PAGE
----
With preliminary results from the Nov. 2 election available as this issue of the Business Times went to press, former City Council member and retired restaurant owner Randy Rowse appeared headed for victory in the closely watched Santa Barbara mayor’s race.
The early results had Rowse with 40.4% of the vote, ahead of James Joyce’s 26% and incumbent Mayor Cathy Murrillo’s 24.4%.
If Rowse’s substantial lead holds up, it will be the first time in many years that a downtown business owner has taken the helm of the city. And it appears also that it will be the first time in decades that an incumbent mayor has gone down to defeat in Santa Barbara.
That there is a need for leadership in restoring downtown, tackling problems ranging from homelessness to crime to housing, is not really up for debate. Santa Barbara imports far too many workers from Ventura and Santa Maria and it had seen its fortunes slip before the pandemic dealt a devastating blow.
But there is also plenty of opportunity ahead. And Rowse has some unique chances to remake the city. Here are a few of them:
• Forge closer relationships with UCSB and the growing tech culture. A downtown incubator/accelerator has helped rejuvenate downtown San Luis Obispo. Ventura is benefiting from being home to The Trade Desk. Santa Barbara should embrace the future and become an anchor for jobs, prosperity and new businesses.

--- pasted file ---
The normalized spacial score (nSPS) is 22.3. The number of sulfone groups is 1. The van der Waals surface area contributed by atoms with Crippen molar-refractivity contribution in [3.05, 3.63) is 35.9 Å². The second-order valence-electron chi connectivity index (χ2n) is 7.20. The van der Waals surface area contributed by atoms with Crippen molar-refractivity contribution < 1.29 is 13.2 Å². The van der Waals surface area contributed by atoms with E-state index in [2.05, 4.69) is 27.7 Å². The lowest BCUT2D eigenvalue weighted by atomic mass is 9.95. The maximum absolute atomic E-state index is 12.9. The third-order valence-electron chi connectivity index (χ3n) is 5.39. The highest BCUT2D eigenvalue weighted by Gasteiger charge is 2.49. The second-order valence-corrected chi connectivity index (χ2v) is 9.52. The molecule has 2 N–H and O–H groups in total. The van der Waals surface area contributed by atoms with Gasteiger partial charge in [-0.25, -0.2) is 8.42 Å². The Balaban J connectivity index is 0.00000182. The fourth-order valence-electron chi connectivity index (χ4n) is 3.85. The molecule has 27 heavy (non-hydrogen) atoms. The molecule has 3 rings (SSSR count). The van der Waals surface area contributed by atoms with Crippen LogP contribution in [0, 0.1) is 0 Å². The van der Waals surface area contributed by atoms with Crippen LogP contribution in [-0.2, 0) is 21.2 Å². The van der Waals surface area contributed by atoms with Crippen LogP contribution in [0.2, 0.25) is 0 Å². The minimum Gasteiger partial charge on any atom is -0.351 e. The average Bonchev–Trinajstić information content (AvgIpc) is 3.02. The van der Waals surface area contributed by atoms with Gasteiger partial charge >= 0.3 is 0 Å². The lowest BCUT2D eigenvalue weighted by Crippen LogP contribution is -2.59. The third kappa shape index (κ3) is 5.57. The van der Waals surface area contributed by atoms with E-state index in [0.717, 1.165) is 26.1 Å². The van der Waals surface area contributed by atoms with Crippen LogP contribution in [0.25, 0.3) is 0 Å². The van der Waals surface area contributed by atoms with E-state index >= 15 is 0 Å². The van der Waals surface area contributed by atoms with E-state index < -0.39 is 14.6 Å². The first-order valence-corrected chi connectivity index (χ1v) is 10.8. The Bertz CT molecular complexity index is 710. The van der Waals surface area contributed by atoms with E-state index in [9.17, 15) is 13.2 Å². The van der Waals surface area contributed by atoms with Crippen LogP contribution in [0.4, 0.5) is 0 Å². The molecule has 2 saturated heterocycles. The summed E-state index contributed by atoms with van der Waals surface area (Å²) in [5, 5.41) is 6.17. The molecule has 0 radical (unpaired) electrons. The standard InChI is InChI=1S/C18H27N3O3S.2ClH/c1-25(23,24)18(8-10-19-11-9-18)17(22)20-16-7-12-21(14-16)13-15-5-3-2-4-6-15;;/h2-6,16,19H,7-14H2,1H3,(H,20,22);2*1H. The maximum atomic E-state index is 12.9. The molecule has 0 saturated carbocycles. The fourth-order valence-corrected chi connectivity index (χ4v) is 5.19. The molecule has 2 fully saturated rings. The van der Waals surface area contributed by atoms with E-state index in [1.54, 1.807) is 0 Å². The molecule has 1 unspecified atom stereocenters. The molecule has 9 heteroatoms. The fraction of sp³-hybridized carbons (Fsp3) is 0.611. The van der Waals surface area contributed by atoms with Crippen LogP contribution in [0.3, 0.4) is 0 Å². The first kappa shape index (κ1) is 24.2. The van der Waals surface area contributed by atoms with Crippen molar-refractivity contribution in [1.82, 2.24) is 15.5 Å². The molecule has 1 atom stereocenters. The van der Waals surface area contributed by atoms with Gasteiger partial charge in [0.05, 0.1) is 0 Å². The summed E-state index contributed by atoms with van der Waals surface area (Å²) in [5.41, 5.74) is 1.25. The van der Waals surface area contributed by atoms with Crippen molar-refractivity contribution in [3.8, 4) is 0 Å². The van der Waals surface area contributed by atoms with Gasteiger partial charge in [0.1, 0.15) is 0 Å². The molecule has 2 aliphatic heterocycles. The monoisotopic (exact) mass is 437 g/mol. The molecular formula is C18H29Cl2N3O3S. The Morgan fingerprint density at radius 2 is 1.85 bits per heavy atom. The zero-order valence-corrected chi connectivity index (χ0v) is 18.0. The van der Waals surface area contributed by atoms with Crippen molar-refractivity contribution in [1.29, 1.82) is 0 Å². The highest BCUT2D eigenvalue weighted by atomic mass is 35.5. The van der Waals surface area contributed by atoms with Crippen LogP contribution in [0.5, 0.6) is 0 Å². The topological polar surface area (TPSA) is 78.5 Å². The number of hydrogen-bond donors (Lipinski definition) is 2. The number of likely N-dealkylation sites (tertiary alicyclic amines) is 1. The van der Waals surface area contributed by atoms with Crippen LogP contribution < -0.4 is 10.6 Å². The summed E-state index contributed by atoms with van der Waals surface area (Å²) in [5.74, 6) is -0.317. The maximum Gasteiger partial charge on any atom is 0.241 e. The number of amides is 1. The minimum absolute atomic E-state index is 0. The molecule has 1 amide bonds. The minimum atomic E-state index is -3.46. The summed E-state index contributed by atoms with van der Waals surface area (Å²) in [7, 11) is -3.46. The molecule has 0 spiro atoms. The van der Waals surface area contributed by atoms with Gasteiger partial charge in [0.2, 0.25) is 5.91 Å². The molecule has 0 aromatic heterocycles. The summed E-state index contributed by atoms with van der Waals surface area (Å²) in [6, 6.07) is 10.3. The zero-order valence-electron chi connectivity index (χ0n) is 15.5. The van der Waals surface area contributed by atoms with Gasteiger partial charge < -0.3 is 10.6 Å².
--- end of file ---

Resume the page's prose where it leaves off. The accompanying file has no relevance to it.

• Re-energize relationships with police and fire. Significantly, Rowse had support of firefighters and cops and also important business leaders, including Pete Jordano. The role of public safety in revitalizing downtown cannot be overstated.
• Work with state and county officials on bold new housing plans. Santa Barbara can’t duck building its fair share of housing and it has room in the downtown core to expand opportunities.
• Reduce regulation. Permits, signage and all sorts of small barriers are making it harder and harder for businesses to thrive. Cutting through red tape – while also respecting Santa Barbara traditions — will make for a more prosperous city and also expand the tax base.
After several halting efforts, it looks like Santa Barbara might be making a fresh start. It has momentum when it comes to air travel, job growth and a revitalized hotel sector. If he is declared the winner, Rowse can accelerate that momentum with a thoughtful plan — and preserve what’s unique about the city.
PATAGONIA TAKES A STAND
At a time when Facebook is under fire for accelerating divisions in our culture, one area company stands out for standing aside from the tyranny of its algorithms.
Late in 2020, Ventura-based Patagonia withdrew from advertising on the social media platform, citing concerns about its role in spreading misinformation.
Patagonia has a very strong, global brand, and cynics will point out that it has plenty of other ways of marketing its products.
But as an independent publisher with deep misgivings about the proliferation hate and lies on social media, we’ll take a minute and applaud Patagonia for dropping out of the Facebook advertising world and plotting its own path.